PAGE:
One of the things that I’ve felt is very different, having had you as a teacher in the BT and then having had you in the AT, is that there’s a transition from experiencing you as a teacher to experiencing you as a mentor and colleague. It’s not as though someone’s telling you, “Do it this way.” There’s an active dialogue going on, and the dialogue is unavoidably informed by who else you?re doing it with and how that chemistry works. Can you speak to that?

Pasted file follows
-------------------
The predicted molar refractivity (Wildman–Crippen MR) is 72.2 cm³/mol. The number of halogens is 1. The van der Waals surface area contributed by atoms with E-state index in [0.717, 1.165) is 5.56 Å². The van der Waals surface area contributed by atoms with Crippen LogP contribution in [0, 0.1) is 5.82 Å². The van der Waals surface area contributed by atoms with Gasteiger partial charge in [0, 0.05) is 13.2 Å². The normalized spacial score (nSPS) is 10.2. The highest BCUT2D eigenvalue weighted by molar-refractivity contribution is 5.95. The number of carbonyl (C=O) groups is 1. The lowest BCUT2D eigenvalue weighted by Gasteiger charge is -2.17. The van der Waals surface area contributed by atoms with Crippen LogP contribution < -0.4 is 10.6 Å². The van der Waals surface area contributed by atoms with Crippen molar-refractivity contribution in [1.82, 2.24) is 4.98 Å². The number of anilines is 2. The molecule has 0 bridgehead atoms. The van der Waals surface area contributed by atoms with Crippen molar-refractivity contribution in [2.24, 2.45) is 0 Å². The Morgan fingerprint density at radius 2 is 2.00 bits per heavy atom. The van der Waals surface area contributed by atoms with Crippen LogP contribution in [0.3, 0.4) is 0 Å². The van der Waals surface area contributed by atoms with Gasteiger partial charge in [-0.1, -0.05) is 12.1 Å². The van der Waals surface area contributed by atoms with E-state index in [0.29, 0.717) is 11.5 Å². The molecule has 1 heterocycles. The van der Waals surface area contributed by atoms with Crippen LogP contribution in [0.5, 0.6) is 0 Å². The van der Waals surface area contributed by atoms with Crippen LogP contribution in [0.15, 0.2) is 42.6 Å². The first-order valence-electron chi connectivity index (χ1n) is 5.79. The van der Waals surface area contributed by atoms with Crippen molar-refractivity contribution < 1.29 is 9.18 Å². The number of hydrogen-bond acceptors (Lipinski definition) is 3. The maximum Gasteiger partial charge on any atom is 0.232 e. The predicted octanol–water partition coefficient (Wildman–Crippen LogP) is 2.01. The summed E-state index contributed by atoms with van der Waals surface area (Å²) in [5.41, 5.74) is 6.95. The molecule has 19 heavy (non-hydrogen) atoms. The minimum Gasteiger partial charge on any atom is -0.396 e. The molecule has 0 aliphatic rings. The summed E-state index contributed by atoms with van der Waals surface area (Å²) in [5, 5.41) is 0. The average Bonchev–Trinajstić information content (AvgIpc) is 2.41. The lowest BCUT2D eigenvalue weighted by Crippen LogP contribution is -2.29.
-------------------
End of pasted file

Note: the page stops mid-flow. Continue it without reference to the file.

TB: There’s no doubt that different classes have different chemistry. Some are more fluid and harmonious than others are, but I find that if the class has a good container and people are allowed to bring what they have, then the harmony is immeasurably increased. I put a high value on the container being able to accommodate what people bring because people learn better when they can show up as themselves and comfortably express themselves. They’re available to interact in a way that they learn things.